AIG - Liquidity

Subject: Fw: AIG/Board call - 2p
Date: 09/13/2008 01:51 PM

Summary of 11 am call between AIG and BOG:
Attendees from AIG: CEO, CFO, Vice Chm, JPMC bankers (lead: Doug Branski)
Attendees from Board staff: Brian Madigan, Scott Alvarez
FRBNY: Trish Mosser, Rich Charlton

  • AIG's view of worst case liquidity shortfall over the next 2-3 months is $35-40 billion. (FRBNY view is that this is not worst case, but base case.)


  • AIG found itself unable to obtain short-term or long-term financing in the public debt markets.
  • This, coupled with its inability to roll over commercial paper coming due, posed the most significant immediate threat to the company‟s solvency.201 (p61)

201 AIG Form 10-K for FY08, supra note 47, at 201.

2010 0610 - COP - The AIG Rescue, Its Impact on Markets, and the Government’s Exit Strategy - 337p

  • 2008 0814 - FCIC - FRB (Kevin Coffey/NY/FRS) - FCIC-AIG0021211 - 3p
    • Capital Raise & Liquidity Management
      • OTS confirmed that the primary reason for the $20 billion capital raise in May was for liquidity purposes.
      • Since that time, approximately $6-7 billion has been used to support AIGFP (via repos) and another $1 billion was infused directly into AIG SunAmerica to support its growth.
      • Given the remaining $12-13 billion, they seemed generally comfortable with the firm's current liquidity.
      • They were also confident that the firm could
        access the capital markets with no problem if it had to.
      • From a capital standpoint, AIG now has $3-5 billion in "excess capital" down from $15-20 billion.
  • Until six or seven months ago, liquidity management was not a holding company activity and things were managed in "fiefdoms" (i.e" AIGFP, Domestic Life, ILFC etc).
    • The firm is now implementing common stress testing across major businesses and is also starting to require the businesses to run liquidity scenario analysis where there is no external financing for 1 year.
      • (We tried to clarify if this meant no unsecured
        borrowings and/or no secured borrowings and they seemed to indicate it covered both but this will need to be clarified in the future).
  • (Note: CSG's CPC team indicated today that in its relationship with AIG, CSG does not need the securities it borrows but instead AIG is using the deals to raise cash. As such, CSG is looking to take a haircut on AIG's securities as opposed to posting cash to AIG in excess of the securities value which is the market standard).
  • In order to expand liquidity capacity, the firm's insurance companies were setting up repo lines which they had never done before (it was unclear if this had already been implemented or if it is on the to do list).
    • They are also setting up another $2 billion inter-company LOC.
  • 2008 0902 - FCIC - FRB (Danielle Vicente) - AIG Liquidity and Access to the PDCF - 4p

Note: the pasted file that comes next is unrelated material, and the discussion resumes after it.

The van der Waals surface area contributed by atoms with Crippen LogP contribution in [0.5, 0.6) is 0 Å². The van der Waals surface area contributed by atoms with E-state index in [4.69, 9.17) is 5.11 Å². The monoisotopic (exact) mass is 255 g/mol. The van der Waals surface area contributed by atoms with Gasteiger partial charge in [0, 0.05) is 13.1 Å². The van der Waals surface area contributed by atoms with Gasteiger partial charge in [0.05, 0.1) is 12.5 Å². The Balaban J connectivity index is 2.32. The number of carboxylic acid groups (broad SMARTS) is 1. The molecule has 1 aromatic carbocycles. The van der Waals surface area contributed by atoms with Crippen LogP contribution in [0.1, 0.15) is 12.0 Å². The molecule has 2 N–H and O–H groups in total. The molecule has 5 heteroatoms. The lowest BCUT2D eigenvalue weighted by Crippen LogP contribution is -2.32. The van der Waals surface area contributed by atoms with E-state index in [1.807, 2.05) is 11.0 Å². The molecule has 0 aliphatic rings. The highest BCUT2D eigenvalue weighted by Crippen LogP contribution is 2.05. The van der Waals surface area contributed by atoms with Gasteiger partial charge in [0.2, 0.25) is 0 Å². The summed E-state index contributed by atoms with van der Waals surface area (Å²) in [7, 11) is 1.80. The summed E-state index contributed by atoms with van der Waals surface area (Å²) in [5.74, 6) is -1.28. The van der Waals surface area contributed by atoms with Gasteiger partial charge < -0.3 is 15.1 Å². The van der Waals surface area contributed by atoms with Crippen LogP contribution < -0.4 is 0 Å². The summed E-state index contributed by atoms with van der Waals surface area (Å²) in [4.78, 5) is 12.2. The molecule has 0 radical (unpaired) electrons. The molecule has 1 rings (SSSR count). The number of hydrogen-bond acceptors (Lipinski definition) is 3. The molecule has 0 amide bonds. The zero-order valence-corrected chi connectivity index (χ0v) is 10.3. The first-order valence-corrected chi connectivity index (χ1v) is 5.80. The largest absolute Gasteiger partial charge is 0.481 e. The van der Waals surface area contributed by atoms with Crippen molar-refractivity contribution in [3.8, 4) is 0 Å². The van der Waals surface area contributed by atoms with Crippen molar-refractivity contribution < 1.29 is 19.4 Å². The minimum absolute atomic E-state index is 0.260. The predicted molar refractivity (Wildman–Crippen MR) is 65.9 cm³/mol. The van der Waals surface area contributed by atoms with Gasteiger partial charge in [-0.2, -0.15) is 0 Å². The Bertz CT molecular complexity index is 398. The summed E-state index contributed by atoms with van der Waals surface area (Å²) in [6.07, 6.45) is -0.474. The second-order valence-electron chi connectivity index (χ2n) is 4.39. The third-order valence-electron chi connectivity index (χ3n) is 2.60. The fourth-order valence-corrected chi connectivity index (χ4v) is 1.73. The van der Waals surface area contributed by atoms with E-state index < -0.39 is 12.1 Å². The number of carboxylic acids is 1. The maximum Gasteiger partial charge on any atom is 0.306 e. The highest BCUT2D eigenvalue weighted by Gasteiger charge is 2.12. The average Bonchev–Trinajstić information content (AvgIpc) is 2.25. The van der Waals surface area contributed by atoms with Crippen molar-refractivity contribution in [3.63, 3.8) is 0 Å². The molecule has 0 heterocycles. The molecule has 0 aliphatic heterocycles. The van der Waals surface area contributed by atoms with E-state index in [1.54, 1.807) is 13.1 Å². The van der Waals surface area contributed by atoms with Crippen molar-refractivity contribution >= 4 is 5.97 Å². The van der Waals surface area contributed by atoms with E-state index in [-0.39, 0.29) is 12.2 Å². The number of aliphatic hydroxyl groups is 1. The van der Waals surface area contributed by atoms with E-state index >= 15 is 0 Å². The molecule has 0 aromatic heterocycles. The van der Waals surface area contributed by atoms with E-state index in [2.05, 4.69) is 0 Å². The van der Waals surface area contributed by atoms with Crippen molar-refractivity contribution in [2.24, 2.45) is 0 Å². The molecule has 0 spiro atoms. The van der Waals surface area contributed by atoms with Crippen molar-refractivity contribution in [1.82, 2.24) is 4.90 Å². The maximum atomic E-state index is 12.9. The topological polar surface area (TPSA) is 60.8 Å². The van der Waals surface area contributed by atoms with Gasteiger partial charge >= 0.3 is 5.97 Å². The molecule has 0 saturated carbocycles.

• Volatile funding
    • AlG is vulnerable to "runs" on a portion of its liabilities.
      • This funding is generally susceptible to run-off risk; risk that these liabilities would not be rolled over.
      • Although they total nearly $100 billion, these liabilities represent less than 10% of assets.
      • As of second quarter 2008, volatile funding consists of:
        o repurchase transactions- $9.7 billion
        o securities lending- $75 billion
        o commercial paper and extendable notes- $15 billion
    • Off-balance sheet commitments
    • The primary concern for the insurance company's liquidity position is not volatile funding but rather its off-balance sheet commitments.
    • Unlike liabilities on-balance sheet,
      the effect of these commitments on the firm's liquidity can be difficult to forecast. In the
      near term, possible commitments that could strain liquidity are
      o Collateral calls in the event of a downgrade - minimum of $10.5 billion
      o Contract terminations in the event of a downgrade- minimum of $4.6 billion
      o Put options exercised but not yet funded- $1.5 billion
      o Other commitments (such as private equity, ect.)- $17 billion
    • These commitments that could require funding at any moment, and if events trigger margin calls and contract terminations, it is less likely that the volatile funding will be rolled over.
    • Other noteworthy aspects of their liquidity
      Additionally, the following short term liabilities come due within the next year:
      o Guaranteed investment contracts <GICS>- $9.4 billion
      o Current portion of long term debt- $28 billion
    • What are the main concerns of AIG's current liquidity position?
      • Liability runs: not just a banking problem
      • Collateral calls: in the long run, we're all dead
      • Contract terminations: downgrades hinder liquidity